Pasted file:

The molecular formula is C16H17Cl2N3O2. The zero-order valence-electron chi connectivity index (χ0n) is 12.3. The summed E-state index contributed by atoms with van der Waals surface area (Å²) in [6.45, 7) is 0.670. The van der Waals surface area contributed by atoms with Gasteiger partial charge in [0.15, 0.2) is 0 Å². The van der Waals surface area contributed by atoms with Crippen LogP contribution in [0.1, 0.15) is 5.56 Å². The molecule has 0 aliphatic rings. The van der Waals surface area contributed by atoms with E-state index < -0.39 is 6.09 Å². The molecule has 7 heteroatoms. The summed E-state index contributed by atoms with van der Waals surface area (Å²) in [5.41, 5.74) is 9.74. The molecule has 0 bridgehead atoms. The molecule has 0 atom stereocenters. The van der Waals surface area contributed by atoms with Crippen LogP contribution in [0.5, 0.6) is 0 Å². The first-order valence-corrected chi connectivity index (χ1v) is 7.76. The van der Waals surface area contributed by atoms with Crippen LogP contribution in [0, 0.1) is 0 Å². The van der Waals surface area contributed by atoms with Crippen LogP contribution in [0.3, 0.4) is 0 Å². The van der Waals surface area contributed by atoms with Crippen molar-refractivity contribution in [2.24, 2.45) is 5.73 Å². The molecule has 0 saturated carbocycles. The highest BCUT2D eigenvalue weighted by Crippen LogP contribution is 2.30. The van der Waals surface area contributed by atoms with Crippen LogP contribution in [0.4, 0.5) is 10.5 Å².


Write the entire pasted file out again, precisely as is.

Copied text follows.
The molecular formula is C16H17Cl2N3O2. The zero-order valence-electron chi connectivity index (χ0n) is 12.3. The summed E-state index contributed by atoms with van der Waals surface area (Å²) in [6.45, 7) is 0.670. The van der Waals surface area contributed by atoms with Gasteiger partial charge in [0.15, 0.2) is 0 Å². The van der Waals surface area contributed by atoms with Crippen LogP contribution in [0.1, 0.15) is 5.56 Å². The molecule has 0 aliphatic rings. The van der Waals surface area contributed by atoms with E-state index < -0.39 is 6.09 Å². The molecule has 7 heteroatoms. The summed E-state index contributed by atoms with van der Waals surface area (Å²) in [5.41, 5.74) is 9.74. The molecule has 0 bridgehead atoms. The molecule has 0 atom stereocenters. The van der Waals surface area contributed by atoms with Crippen LogP contribution in [0.5, 0.6) is 0 Å². The first-order valence-corrected chi connectivity index (χ1v) is 7.76. The van der Waals surface area contributed by atoms with Crippen LogP contribution in [0, 0.1) is 0 Å². The van der Waals surface area contributed by atoms with Crippen LogP contribution in [0.3, 0.4) is 0 Å². The van der Waals surface area contributed by atoms with Crippen molar-refractivity contribution in [2.24, 2.45) is 5.73 Å². The molecule has 0 saturated carbocycles. The highest BCUT2D eigenvalue weighted by Crippen LogP contribution is 2.30. The van der Waals surface area contributed by atoms with Crippen LogP contribution in [0.4, 0.5) is 10.5 Å².